Word-of-mouth processing and higher education choice factors

Le, D 2018, Word-of-mouth processing and higher education choice factors, Doctor of Philosophy (PhD), Economics, Finance and Marketing, RMIT University.

Document type: Thesis
Collection: Theses

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Title Word-of-mouth processing and higher education choice factors
Author(s) Le, D
Year 2018
Abstract The importance of word-of-mouth (WOM) communication in the information search and decision-making process of consumers has been well established in the marketing literature. However, there are two areas to this type of communication that are rarely considered: the nature of WOM processing from the receiver perspective; and WOM seeking behaviours in a particular context. In this regard, higher education is an increasingly competitive service in which prospective consumers are highly engaged in the decision-making process and rely on WOM information to evaluate a large number of attributes they may have not considered before and may, therefore, be unfamiliar with.

This doctoral project conducts a series of research studies related to two associated themes: first, investigating the factors of WOM processing from the receiver perspective, using empirical studies situated in the higher education context; and second, analysing choice factors and how choice factor information is delivered through WOM. This research series is reported in five journal papers which are presented as chapters in this thesis.

A holistic approach was developed to cover the research areas. For the first theme, a conceptualisation of WOM factors for WOM processing is presented (Paper 1). This conceptualisation highlights the factors that result in WOM influence on consumers, and presents the development of the WOM Processing Framework, to illustrate the interrelationships among factors. The WOM Processing Framework includes six main groups of factors: source characteristics, receiver characteristics, message characteristics, situational factors, channel characteristics, and enduring involvement. The propositions of this framework suggest avenues for future research.

From this conceptualisation, two empirical studies follow to examine the relationships between source characteristics and message judgement, as well as their impacts on WOM influence. Paper 2 focuses on the impacts of primary characteristics of WOM sources on message quality and the mediation of message quality. Paper 3 focuses on exploring the processing routes within WOM processing, from the task involvement and active WOM seeking behaviour. Data were collected from prospective university students (currently attending high school), and were analysed using structural equation modelling techniques.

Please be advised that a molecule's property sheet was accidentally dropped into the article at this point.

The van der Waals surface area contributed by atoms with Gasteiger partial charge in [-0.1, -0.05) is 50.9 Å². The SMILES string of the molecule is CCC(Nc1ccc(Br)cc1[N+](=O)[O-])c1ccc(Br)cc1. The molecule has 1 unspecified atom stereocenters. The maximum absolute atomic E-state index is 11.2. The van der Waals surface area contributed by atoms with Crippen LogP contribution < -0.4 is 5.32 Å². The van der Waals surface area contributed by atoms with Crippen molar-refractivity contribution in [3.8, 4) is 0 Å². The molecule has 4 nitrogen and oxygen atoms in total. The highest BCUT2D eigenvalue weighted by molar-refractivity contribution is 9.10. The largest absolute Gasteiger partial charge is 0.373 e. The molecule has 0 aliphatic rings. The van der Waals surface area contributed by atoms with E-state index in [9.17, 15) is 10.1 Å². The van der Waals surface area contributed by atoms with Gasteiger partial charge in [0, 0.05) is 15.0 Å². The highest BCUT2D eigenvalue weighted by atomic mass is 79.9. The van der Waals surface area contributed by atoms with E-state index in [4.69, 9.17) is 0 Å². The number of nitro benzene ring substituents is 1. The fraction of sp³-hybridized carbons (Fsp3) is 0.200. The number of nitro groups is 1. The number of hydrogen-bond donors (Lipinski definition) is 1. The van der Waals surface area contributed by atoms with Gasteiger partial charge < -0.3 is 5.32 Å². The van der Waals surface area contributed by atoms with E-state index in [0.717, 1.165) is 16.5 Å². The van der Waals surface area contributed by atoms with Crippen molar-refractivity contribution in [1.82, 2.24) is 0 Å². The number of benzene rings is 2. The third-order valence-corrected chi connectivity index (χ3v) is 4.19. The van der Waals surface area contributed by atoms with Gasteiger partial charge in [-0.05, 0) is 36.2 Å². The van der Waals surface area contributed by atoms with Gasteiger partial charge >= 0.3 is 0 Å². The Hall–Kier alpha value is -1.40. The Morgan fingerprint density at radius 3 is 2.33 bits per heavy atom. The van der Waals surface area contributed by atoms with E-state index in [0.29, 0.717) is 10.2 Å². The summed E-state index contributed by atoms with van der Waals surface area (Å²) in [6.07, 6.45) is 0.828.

The second theme is comprised of two empirical studies that analyse choice factors and how information is delivered by WOM. Paper 4 presents a segmentation analysis on the importance of choice factors. The data were collected by questionnaire surveys to explore the choice factors across different student segments. Paper 5 presents a content analysis of data collected from online communities to reveal the information required regarding choice factors from social media electronic word-of-mouth (eWOM).

This thesis develops a rich theoretical and empirical understanding of WOM processing and a practical view on WOM within the higher education context. Theoretically, the conceptualisation provides a comprehensive framework which highlights factors of WOM processing and their mutual relationships. The empirical studies contribute to WOM literature by examining relationships which have been rarely tested in WOM research, as well as contributing to the application of the Elaboration Likelihood Model (ELM) by identifying the links between the processing routes in WOM processing. The analyses of choice factors and information sought from WOM contribute to literature on higher education. Practically, this thesis provides a number of implications for practitioners, from understanding the factors of WOM processing to insights into prospective students’ information search, which are helpful for university marketing practice.
Degree Doctor of Philosophy (PhD)
Institution RMIT University
School, Department or Centre Economics, Finance and Marketing
Subjects Marketing Communications
Higher Education
Keyword(s) word-of-mouth processing
higher education choice
receiver perspective
prospective students
choice factors
credence services
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Created: Mon, 13 Aug 2018, 11:30:16 EST by Keely Chapman
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